In our previous Legal Update, we explained the flurry of legal actions and court decisions that occurred in the last few days before today’s Spring Election. As discussed in the earlier Legal Update, the United States Supreme Court (the “Supreme Court”) overruled the injunction issued by the United States District Court for the Western District of Wisconsin (the “District Court”) and ordered that absentee ballots must be hand-delivered or postmarked by April 7, 2020, to be counted in the Spring Election.

The Supreme Court’s decision also discussed the District Court’s injunction against the Wisconsin Elections Commission (the “WEC”) and all election officials from disclosing unofficial election results before the deadline to receive absentee ballots (4:00 p.m., on April 13, 2020). The Supreme Court noted that the injunction was necessary to protect the integrity of the election process if voters could cast ballots after in-person voting ended.

The Supreme Court’s decision did not explicitly overturn the injunction prohibiting the disclosure of unofficial election results, but the decision removed the underlying justification for the injunction. Releasing unofficial election results no longer jeopardized the integrity of the election since all absentee ballots must be hand-delivered or mailed on or before April 7, 2020.

Nevertheless, the WEC has advised municipal clerks that the District Court’s order prohibiting disclosure of unofficial election results before 4:00 p.m., on April 13, 2020, remains in effect. To comply with the District Court’s order, the WEC directed municipal clerks to count the number of ballots cast on Election Night, but not to count votes until April 13, 2020. As a result, unofficial election results will not be known and available until April 13, 2020.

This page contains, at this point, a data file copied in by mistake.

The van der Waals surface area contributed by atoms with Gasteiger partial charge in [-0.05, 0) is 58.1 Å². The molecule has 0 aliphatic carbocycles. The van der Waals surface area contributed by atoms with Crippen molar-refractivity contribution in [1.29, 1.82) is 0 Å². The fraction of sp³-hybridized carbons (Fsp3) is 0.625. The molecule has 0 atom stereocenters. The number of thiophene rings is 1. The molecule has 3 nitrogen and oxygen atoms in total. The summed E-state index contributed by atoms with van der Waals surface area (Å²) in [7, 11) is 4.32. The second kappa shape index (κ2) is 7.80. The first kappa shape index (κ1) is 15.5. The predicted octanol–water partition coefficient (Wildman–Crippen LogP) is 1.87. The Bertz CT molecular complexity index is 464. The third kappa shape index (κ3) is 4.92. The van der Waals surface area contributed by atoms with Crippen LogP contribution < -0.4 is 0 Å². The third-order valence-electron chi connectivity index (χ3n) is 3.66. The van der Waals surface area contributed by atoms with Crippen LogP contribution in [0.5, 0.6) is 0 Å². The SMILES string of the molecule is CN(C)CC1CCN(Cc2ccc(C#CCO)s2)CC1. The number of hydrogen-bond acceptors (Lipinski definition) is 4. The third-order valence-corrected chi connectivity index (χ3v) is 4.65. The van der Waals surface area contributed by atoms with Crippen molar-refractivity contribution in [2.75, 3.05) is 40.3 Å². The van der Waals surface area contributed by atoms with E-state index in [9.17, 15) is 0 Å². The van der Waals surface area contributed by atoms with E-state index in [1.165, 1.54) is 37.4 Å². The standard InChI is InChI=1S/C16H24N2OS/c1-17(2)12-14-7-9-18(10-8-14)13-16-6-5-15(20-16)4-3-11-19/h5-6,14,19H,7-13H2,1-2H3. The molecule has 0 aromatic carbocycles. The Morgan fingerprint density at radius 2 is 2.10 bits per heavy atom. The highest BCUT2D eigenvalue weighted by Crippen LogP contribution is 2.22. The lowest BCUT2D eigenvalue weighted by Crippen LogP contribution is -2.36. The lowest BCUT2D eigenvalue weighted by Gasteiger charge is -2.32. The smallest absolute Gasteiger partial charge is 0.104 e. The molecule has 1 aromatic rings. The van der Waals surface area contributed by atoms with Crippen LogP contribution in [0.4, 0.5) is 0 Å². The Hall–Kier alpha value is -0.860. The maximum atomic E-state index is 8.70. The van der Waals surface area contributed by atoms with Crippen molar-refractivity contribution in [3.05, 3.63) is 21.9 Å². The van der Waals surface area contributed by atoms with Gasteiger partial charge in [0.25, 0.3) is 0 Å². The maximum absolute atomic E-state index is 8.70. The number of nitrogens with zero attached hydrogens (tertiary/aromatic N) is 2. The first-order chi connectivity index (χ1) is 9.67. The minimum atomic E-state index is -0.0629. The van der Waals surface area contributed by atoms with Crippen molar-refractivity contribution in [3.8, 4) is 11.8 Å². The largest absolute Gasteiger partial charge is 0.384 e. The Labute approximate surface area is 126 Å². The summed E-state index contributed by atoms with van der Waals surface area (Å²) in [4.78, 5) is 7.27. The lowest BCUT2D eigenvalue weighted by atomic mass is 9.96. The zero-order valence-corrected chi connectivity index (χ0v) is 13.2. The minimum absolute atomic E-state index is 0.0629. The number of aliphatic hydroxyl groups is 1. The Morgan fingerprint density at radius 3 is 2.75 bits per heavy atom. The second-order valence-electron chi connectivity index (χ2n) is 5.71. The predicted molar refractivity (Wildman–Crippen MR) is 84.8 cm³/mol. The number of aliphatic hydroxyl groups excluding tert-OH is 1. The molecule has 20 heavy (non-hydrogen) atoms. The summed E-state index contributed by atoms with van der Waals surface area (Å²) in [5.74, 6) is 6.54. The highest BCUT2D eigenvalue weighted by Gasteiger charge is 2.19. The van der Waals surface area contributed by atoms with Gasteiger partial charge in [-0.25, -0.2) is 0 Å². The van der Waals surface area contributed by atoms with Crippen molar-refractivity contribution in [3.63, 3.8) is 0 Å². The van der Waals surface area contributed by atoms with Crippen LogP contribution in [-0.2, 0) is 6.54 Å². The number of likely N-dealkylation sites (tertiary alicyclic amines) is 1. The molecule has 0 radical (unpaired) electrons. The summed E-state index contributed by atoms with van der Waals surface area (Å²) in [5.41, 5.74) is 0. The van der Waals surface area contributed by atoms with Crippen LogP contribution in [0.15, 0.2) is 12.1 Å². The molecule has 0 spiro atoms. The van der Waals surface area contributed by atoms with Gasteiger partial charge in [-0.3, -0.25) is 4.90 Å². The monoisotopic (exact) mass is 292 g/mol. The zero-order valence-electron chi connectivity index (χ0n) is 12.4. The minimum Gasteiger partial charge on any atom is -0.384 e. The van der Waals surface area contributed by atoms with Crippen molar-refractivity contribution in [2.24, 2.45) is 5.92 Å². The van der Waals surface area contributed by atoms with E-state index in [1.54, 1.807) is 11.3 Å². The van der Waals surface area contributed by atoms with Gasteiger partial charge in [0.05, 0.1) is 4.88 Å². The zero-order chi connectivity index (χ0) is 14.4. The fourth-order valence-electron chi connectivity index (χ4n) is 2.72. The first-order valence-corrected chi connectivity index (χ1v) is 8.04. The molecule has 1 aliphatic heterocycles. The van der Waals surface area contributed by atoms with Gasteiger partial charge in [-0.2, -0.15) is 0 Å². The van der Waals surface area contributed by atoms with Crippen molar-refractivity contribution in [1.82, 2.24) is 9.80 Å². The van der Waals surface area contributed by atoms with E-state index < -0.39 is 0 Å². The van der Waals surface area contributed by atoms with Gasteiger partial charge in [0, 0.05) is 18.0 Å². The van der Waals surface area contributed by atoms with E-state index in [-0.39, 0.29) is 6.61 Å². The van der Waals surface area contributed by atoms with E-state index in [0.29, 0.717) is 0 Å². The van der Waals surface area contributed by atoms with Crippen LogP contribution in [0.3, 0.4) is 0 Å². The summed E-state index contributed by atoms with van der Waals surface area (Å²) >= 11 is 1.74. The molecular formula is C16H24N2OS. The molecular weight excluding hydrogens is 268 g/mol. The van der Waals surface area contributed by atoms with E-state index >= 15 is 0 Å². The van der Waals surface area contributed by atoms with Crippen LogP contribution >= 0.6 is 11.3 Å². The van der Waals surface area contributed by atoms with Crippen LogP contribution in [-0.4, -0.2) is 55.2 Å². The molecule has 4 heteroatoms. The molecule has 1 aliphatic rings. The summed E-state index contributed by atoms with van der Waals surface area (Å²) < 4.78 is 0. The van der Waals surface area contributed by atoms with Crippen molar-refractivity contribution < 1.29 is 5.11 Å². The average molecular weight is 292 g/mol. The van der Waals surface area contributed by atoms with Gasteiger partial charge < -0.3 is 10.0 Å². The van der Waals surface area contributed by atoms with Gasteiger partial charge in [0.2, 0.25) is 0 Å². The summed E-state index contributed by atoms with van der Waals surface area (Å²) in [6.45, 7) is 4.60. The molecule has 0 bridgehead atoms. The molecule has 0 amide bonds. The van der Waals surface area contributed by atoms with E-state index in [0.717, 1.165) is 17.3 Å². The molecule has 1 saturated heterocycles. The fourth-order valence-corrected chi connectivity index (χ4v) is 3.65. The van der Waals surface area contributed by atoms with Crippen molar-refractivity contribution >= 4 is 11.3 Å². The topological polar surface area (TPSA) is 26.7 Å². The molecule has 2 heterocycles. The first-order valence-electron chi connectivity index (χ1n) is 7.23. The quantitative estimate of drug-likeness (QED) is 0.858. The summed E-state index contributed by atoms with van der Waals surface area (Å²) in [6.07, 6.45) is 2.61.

The WEC’s decision to delay counting votes will further impact and delay municipal and school district canvassing of the election results. It is improbable that municipalities will be able to count all votes and complete the municipal canvass by the statutory deadline of April 13, 2020. As a result, it is also unlikely that school districts will receive the necessary materials from each municipality to complete the school district’s canvass on or before April 14, 2020.

School districts should contact the municipalities within their jurisdiction to determine when they anticipate completing the municipal canvass and providing the necessary materials to complete the school district’s canvass. School districts should plan to complete their canvass as soon as possible once municipalities provide the necessary materials.

School District Board of Canvassers meetings are subject to Wisconsin’s Open Meetings law. Thus, a school district must provide public notice of the meeting at least twenty-four (24) hours in advance.

School District Board of Canvassers meetings are an essential governmental function. Thus, they are exempt from the current “Safer at Home” order. Boards of Canvassers may meet in person to conduct the canvass. However, the school district will need to take precautions to allow the canvassers and members of the public who wish to observe the canvass to observe social distancing.

Conversely, canvassers may meet remotely if they can do so and still review the necessary materials. Similar to other governmental meetings held remotely during the public health emergency, school districts will also need to address how to provide public access to the remote meeting through video or audio conferencing.

For questions regarding this article, please contact the author,

or your Renning, Lewis & Lacy attorney.

Chad P. Wade

Chad P. Wade | 833-654-1176

Our legal updates provide general information only and are not intended to provide legal advice or create an attorney-client relationship.